Emergency Vehicle Preemption
Emergency vehicle preemption (EVP) is designed to give emergency response vehicles a green light on their approach to a signalized intersection while providing a red light to conflicting approaches. The most commonly reported benefits of using emergency vehicle preemption include improved response time, improved safety, and cost savings.
When preempting coordinated traffic signals, EVP removes the preempted signal from the coordinated system, so that the signal can respond to the emergency vehicles preemption call and give the approaching emergency vehicle a green light. A green light gets the queue moving and the traffic dispersed before the emergency vehicle arrival allowing the emergency vehicle to maintain higher average speeds than would be expected given intersection spacing along the route and normal traffic conditions. Emergency vehicle preemption can reduce the chance of an emergency vehicle crash at a signalized intersection. Improved response times can lead to an improvement in the insurance industry ratings of a community's fire suppression service.
Some communities install confirmation lights in conjunction with the detectors. This light provides feedback to the emergency vehicle driver that the request for preemption has been received and that the request will be served according to the local preemption transition protocol.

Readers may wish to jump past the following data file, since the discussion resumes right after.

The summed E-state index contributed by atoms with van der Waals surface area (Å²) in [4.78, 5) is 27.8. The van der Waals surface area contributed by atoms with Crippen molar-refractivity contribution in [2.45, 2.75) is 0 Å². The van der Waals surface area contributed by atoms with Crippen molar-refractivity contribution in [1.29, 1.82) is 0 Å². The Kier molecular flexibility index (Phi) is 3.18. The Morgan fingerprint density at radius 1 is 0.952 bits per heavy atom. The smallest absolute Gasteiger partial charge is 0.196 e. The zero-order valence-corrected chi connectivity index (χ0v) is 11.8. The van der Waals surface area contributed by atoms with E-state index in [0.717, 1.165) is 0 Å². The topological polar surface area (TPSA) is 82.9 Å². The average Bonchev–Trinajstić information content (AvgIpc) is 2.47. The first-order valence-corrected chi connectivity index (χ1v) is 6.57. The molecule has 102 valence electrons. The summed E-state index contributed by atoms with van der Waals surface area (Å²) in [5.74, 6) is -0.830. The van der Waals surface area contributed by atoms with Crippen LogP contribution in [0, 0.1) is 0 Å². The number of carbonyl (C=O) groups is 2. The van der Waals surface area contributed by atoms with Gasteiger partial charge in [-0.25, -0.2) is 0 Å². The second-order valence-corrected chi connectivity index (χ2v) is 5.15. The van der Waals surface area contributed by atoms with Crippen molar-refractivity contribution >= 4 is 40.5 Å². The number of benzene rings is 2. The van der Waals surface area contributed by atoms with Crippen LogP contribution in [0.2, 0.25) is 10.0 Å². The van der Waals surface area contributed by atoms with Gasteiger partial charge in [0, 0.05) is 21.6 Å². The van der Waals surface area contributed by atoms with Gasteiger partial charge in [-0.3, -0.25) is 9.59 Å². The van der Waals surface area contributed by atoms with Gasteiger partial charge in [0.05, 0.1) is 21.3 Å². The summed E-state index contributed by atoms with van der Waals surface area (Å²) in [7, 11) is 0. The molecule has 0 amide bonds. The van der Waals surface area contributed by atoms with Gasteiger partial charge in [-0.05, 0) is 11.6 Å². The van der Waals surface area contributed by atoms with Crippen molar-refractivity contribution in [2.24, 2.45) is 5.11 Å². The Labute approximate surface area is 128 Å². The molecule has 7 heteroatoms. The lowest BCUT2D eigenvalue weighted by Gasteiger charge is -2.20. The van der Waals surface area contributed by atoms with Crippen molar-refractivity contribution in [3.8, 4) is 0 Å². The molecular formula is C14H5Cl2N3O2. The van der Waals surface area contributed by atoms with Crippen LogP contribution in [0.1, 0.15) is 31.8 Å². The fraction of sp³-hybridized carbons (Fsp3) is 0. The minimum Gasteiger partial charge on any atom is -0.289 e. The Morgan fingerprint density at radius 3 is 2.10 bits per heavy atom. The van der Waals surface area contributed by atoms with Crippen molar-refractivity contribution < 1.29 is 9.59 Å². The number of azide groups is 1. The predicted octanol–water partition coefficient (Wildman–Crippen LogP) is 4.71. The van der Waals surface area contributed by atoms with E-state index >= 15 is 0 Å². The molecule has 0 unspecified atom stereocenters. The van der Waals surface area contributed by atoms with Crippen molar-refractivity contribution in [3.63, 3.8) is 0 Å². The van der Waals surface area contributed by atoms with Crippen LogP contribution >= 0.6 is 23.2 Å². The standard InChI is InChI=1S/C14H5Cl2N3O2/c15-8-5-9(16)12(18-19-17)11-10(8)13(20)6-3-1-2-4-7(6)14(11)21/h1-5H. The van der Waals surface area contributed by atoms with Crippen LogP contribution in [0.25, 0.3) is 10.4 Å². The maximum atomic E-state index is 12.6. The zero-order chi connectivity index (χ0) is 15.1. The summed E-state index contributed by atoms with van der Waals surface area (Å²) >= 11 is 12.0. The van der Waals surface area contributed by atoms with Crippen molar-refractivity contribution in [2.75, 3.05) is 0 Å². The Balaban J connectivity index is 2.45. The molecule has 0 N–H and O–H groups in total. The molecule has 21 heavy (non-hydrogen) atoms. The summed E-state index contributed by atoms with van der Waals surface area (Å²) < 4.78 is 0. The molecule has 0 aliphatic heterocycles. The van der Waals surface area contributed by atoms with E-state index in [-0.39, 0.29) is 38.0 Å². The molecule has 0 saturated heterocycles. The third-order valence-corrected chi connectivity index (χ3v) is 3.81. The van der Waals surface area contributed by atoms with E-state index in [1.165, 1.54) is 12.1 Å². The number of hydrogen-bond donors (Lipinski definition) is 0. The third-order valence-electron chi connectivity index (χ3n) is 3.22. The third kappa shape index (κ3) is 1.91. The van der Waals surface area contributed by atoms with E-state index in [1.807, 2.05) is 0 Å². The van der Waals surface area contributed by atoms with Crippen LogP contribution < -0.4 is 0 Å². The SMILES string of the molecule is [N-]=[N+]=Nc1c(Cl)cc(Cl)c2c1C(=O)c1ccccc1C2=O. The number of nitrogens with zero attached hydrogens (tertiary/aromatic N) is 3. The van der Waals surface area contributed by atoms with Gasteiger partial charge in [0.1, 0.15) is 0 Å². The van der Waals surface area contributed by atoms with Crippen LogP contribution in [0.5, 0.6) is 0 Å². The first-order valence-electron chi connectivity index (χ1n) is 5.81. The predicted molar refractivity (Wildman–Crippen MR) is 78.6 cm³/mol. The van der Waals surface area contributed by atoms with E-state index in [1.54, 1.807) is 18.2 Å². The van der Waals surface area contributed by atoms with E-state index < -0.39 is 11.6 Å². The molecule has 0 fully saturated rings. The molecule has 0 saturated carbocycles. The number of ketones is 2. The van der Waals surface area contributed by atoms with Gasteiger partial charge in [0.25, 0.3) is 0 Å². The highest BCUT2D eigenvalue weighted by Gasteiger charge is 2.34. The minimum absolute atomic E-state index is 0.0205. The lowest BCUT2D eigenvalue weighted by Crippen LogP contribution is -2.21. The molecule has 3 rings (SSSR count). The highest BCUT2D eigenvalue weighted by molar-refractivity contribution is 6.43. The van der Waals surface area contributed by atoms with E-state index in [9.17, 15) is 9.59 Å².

Confirmation lights are intended to communicate to approaching emergency vehicle drivers the status of the traffic signal. There are three stages of operation for the lights:
- Stage 1, normal status is, when the light is dark. The confirmation beacon will be in this state the majority of the time and the system is considered to be in the listening mode.
- Stage 2, a solid white light on, communicates to approaching emergency vehicles that the traffic signal preemption system has received their infrared signal and it is processing in their call. The time to process the vehicle preemption call varies depending upon the phasing (i.e. turning, and through movements) that the traffic signal is serving at the time when the preemption call is received.
- Stage 3, a flashing white light, communicates to approaching emergency vehicle drivers that the traffic signal is currently processing an emergency vehicle preemption call on one of the other approaches to the intersection and, therefore, their call will not be processed until the other call has expired (the other emergency vehicle went through the intersection)..